An economic outlook for Macedonia from Maximilien Lambertson from The Economist Intelligence Unit, and Macedonia2025 Summit speaker.
Full-year 2017 and early 2018 saw economic growth stagnate, owing to the extended political crisis, which resulted in a sharp drop in investment and a contraction in real government consumption. However, private consumption growth was relatively steady supported by low inflation, employment growth and a slight pick-up in wage growth. Exports and imports also grew steadily, which was largely attributable to the trade activities of plants that have received foreign investment to boost export capacity.
The second quarter of 2018 finally saw a recovery in economic growth, with real GDP growing by 3.1% year on year, up from 0.1% growth in the first quarter and 0% in full-year 2017. The recovery in real GDP growth was driven by the external sector. Real exports of goods and services grew by 13.7% year on year in the second quarter, up from 10.6% in the first quarter and 9.2% in full-year 2017. Growth in merchandise exports was fuelled by steady demand from Germany (Macedonia’s largest export market) and by exports of electrical machinery and road vehicles. Services exports also grew strongly, driven by manufacturing, transport and travel services.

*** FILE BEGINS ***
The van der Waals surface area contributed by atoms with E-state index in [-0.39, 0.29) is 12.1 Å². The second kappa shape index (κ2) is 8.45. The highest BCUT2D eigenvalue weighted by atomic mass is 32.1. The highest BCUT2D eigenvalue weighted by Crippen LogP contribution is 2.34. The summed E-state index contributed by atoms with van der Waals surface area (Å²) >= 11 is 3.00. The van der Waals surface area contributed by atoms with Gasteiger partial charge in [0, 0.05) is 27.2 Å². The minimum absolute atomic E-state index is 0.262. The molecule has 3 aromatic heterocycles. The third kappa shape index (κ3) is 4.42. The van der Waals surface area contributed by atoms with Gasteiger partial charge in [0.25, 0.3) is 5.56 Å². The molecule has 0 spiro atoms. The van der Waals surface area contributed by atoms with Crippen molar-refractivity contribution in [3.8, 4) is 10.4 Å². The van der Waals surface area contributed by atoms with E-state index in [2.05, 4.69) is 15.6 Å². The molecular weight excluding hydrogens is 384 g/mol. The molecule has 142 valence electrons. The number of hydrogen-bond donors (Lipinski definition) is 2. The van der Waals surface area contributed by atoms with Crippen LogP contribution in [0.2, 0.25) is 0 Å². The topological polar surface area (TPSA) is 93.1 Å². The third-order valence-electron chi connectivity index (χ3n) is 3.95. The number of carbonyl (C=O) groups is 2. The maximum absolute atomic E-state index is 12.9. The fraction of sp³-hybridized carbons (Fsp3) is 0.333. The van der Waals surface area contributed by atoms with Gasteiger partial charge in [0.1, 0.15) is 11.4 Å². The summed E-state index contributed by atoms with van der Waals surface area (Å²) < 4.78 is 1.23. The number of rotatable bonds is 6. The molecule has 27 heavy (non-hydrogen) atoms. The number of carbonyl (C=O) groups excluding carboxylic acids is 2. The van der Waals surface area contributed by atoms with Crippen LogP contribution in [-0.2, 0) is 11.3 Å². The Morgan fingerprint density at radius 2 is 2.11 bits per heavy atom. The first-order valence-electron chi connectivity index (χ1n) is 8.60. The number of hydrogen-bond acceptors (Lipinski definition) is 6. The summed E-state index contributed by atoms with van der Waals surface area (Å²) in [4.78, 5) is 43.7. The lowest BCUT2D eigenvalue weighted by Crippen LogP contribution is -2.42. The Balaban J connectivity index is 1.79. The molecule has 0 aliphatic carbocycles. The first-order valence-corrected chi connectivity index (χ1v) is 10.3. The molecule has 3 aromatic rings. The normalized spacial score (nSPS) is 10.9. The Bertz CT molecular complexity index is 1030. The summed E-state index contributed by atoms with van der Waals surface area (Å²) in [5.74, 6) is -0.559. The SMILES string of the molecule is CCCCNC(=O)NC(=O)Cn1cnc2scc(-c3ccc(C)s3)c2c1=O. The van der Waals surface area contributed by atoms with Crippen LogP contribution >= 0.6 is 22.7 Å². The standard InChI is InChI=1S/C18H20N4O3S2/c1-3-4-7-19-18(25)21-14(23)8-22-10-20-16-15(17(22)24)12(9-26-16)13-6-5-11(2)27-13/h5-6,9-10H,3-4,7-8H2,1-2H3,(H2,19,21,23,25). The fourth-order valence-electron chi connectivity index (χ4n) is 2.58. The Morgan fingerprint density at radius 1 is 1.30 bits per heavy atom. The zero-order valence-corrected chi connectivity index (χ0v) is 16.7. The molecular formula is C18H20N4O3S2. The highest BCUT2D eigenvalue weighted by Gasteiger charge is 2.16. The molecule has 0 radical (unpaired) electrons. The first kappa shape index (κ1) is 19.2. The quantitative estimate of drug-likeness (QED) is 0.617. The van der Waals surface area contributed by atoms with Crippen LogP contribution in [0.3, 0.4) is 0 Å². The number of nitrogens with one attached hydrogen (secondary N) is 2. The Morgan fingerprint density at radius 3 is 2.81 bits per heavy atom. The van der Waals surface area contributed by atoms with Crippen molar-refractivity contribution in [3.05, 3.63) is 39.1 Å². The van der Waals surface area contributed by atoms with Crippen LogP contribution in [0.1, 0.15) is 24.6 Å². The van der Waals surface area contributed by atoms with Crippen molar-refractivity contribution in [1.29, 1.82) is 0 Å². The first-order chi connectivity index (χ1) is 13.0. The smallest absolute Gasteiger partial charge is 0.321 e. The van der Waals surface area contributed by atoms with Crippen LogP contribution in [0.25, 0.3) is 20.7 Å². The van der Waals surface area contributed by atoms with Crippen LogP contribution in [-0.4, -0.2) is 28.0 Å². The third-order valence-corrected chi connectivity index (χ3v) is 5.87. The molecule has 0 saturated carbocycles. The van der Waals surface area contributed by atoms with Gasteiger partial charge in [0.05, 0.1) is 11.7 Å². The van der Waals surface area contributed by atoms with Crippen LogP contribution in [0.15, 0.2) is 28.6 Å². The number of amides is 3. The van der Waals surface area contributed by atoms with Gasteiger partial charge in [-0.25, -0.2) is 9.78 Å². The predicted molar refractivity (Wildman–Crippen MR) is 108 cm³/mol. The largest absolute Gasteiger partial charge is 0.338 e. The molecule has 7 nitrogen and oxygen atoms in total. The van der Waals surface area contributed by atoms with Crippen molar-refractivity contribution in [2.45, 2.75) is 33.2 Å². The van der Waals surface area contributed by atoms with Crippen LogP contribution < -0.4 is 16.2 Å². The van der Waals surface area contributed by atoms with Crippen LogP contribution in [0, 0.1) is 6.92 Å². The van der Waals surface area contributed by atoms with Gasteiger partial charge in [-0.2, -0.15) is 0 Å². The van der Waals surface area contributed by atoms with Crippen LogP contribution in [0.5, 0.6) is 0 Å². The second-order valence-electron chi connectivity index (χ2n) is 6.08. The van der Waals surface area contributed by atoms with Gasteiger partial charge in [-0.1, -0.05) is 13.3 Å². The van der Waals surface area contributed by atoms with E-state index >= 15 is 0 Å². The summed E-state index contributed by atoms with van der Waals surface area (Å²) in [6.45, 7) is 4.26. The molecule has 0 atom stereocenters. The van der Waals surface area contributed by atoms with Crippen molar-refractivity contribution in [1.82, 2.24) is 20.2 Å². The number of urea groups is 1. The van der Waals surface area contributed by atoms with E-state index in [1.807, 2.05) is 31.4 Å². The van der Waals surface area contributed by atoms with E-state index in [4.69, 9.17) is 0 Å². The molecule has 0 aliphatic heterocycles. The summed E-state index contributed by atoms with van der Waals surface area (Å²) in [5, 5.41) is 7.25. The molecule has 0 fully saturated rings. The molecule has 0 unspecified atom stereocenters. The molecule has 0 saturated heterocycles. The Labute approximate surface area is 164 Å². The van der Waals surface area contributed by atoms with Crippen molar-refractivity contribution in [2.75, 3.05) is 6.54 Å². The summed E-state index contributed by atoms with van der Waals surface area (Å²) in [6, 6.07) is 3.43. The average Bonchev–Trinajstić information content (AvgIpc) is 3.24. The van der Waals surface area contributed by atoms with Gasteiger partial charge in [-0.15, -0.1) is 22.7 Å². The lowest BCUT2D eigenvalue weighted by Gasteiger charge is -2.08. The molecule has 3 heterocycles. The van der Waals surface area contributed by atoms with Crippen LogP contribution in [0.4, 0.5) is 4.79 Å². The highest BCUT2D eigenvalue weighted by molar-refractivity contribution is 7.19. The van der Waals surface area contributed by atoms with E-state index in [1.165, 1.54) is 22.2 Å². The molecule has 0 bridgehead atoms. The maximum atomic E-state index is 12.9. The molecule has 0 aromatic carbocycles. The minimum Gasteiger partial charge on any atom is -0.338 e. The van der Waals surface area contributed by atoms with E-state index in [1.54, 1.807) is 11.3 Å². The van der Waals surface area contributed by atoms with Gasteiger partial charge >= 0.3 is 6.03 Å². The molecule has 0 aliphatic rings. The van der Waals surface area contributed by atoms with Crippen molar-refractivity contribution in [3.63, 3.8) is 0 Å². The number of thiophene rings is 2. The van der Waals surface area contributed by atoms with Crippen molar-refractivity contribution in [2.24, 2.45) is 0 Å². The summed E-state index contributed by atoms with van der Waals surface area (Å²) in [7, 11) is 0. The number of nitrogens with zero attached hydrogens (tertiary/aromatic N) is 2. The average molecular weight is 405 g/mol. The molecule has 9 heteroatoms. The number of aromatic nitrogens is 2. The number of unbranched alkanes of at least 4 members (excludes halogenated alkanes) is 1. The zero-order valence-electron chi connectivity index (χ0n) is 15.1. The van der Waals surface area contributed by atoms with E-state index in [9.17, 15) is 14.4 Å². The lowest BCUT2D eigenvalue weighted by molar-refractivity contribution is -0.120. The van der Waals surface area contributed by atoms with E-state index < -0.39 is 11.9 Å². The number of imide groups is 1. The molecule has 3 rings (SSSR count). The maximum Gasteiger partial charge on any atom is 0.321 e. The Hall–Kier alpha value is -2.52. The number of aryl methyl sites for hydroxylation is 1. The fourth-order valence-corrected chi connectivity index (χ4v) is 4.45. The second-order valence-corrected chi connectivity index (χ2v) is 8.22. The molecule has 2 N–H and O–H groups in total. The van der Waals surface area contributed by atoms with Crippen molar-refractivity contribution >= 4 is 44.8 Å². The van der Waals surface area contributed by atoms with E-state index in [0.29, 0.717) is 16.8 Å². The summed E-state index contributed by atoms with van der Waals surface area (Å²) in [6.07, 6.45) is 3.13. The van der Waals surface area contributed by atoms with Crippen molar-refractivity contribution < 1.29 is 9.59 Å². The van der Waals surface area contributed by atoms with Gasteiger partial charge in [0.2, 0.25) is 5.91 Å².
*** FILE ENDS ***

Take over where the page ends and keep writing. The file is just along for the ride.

However, investment still failed to pick up in the second quarter. Despite the formation in May 2017 of a new government, efforts have focused mainly on implementing the name agreement with Greece in an effort to unblock Macedonia’s EU and NATO accession processes. As a result, government capital expenditure contracted by almost 50% year on year in the first half of 2018.
The few data available for the third quarter suggest that the pick-up in real GDP growth has been sustained. In July industrial production was driven by capital and durable consumer goods, suggesting that consumer and investor sentiment has improved. Net wage growth remained strong, at 6.2% year on year, up from 1.5% a year earlier, driven by minimum and public-sector wage increases. However, the unclear result of the September 30th referendum on the name agreement with Greece means that an early election is possible. This political uncertainty could prevent a further improvement in investor confidence and delay the resumption of public investment. However, exports will be supported by sustained demand from Germany and the broader euro zone.
Article by Maximilien Lambertson, Analyst for Eastern Europe & CIS , The Economist Intelligence Unit